Tag Archives: head
New research finds white matter changes in the brains of athletes six months after a concussion. The study will be presented at the Sports Concussion Conference in Chicago, July 8-10, hosted by the American Academy of Neurology, the world’s leading authority on the diagnosis and management of sports-related concussion. The conference brings together leading experts in the field to present and discuss the latest scientific advances in diagnosing and treating sports-related concussion.
The study involved 17 high school and college football players who experienced a sports-related concussion. The participants underwent MRI brain scans and were assessed for concussion symptoms, balance problems, and cognitive impairment, or memory and thinking problems, at 24 hours, eight days and six months following the concussion. Researchers also assessed 18 carefully matched athletes who had not experienced a concussion.
At all time points, all participants had advanced brain scans called diffusion tensor imaging and diffusion kurtosis tensor imaging to look for acute and chronic changes to the brain’s white matter. The scans are based on the movement of water molecules in brain tissue and measure microstructural changes in white matter, which connects different brain regions. Those who had concussions had less water movement, or diffusion, in the acute stages following concussion (24 hours, six days) compared to those who did not have concussions. These microstructural changes still persisted six months after the injury. Also, those who had more severe symptoms at the time of the concussion were more likely to have alterations in the brain’s white matter six months later.
Despite those findings, there was no difference between the group of athletes with and without concussion with regard to self-reported concussion symptoms, cognition, or balance at six months post-injury.
“In other words, athletes may still experience long-term brain changes even after they feel they have recovered from the injury. These findings have important implications for managing concussions and determining recovery in athletes who have experienced a sports-related concussion,” said study author Melissa Lancaster, PhD, of the Medical College of Wisconsin in Milwaukee. “Additional research is needed to determine how these changes relate to long-term outcomes.”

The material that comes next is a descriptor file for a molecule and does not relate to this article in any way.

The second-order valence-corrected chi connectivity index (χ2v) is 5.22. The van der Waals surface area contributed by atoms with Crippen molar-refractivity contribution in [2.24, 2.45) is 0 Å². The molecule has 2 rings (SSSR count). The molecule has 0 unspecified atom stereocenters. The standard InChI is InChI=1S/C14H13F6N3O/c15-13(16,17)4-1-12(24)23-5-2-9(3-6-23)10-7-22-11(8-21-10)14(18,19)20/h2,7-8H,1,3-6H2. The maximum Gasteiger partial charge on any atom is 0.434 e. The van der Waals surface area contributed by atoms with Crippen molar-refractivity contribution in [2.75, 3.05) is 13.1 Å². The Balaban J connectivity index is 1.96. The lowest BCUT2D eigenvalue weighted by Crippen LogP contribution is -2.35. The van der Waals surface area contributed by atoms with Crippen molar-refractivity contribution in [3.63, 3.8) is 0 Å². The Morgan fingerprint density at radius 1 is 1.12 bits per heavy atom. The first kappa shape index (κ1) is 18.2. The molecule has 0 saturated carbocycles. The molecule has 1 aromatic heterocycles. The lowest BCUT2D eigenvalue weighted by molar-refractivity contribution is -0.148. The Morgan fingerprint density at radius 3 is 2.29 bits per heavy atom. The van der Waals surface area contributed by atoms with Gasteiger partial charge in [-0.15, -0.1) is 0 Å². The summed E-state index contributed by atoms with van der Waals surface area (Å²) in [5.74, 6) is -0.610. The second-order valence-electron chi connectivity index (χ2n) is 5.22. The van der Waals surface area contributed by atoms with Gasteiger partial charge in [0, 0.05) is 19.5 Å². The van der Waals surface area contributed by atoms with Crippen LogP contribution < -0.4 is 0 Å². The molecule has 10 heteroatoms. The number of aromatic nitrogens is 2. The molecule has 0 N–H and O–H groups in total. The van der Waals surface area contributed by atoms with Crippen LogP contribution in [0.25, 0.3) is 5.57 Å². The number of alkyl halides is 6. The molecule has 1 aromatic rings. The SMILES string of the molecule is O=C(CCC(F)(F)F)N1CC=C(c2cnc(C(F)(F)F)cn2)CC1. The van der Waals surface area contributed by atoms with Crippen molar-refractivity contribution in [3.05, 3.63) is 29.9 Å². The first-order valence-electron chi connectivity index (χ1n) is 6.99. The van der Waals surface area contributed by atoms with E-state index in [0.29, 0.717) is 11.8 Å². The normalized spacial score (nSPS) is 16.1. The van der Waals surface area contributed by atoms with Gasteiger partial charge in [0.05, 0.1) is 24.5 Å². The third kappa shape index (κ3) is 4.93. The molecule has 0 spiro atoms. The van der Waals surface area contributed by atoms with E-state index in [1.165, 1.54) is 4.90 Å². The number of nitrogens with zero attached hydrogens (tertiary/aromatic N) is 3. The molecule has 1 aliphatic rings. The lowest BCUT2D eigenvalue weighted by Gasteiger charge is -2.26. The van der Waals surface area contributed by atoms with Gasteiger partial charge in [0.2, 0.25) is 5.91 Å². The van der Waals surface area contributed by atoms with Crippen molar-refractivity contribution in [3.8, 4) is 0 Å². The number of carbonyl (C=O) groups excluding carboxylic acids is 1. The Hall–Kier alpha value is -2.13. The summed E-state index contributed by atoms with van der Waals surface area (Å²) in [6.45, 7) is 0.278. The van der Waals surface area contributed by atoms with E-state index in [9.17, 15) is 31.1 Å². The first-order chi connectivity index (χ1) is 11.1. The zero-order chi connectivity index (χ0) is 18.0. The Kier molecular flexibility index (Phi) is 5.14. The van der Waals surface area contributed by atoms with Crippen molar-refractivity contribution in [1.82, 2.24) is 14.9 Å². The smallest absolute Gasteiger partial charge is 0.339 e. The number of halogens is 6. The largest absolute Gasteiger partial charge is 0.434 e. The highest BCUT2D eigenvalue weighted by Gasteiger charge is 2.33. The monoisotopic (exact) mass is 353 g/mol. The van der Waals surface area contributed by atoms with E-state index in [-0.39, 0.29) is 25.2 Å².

The study was supported by the National Center for Advancing Translational Sciences of the National Institutes of Health, the US Army Medical Research and Materiel Command and the NFL-GE Head Health Challenge I.
The NFL and its 32 teams announced support this week for USA Football and the launch of Heads Up Football, which emphasizes “a smarter and safer way to play and teach youth football, including proper tackling and taking the head out of the game.”
The NFL will promote the Heads Up Football program, which is funded by the NFL,during nationally televised preseason games, through in-stadium banners and field stencils and digitally on team websites.
USA Football claims it has trained more than 80,000 volunteer youth coaches since 2007. Its curriculum covers “football’s fundamentals and player safety content, including concussion awareness and management protocols, player hydration and proper equipment fitting.”
“USA Football and the NFL continue our commitment to place great care and emphasis on player safety for the more than 3 million children who enjoy the fun and inherent team-first values of our game,” USA Football Executive Director Scott Hallenbeck said. “Through our Heads Up Football program, we are determined to make youth football even better and safer for our kids, and we encourage all youth sports to share this commitment with us.”
“The NFL and its teams are pleased to join USA Football in placing the health and well-being of our children first when it comes to safer play,” NFL Commissioner Roger Goodell said. “We share USA Football’s emphasis on player safety. We strongly endorse how Heads Up Football supports, instructs and strengthens the sport at its foundation, namely the coaches and parents who give of themselves for a better and safer game for their kids.”
Heads Up Football organizers said the aim is “to evolve the sport’s tackling instruction and terminology. Players who are taught tackling skills through Heads Up Football will ‘dip and rip,’ making contact in an ascending motion powered by legs and hips while ripping their arms upward around the ball carrier. Heads Up Football continues the sport’s evolution and encourages coaches to avoid tackling instruction such as ‘bite the ball’ or ‘head across,’ which places a player’s head in the line of contact.”
The NFL revealed earlier this week a plan to install a “certified athletic trainer” at each game, who will monitor play and provide medical personnel with “any relevant information that may assist them in determining the most appropriate evaluation and treatment.”
Their role will be “to provide information to team medical staffs that might have been missed due to a lack of a clear view of the play or because they were attending to other players or duties,” according to the league. However, the trainers will not diagnose or prescribe treatment.
Like the instant replay official, the trainer will be situated in a sky box, where he or she will have access to video replay as well as direct communication to each team’s medical staff. However, they will not have the authority to pull a player from a game.
The league added that “in most cases, the athletic trainer will be affiliated with a major college program in the area or will have previously been affiliated with an NFL club.”
The NFL is clearly hoping this step will help what is fast becoming an alarming issued for the league.
“Clubs also were reminded of the importance of team coaching and medical staffs continuing to work together to ensure that full information is available at all times to medical staffs,” according to the league.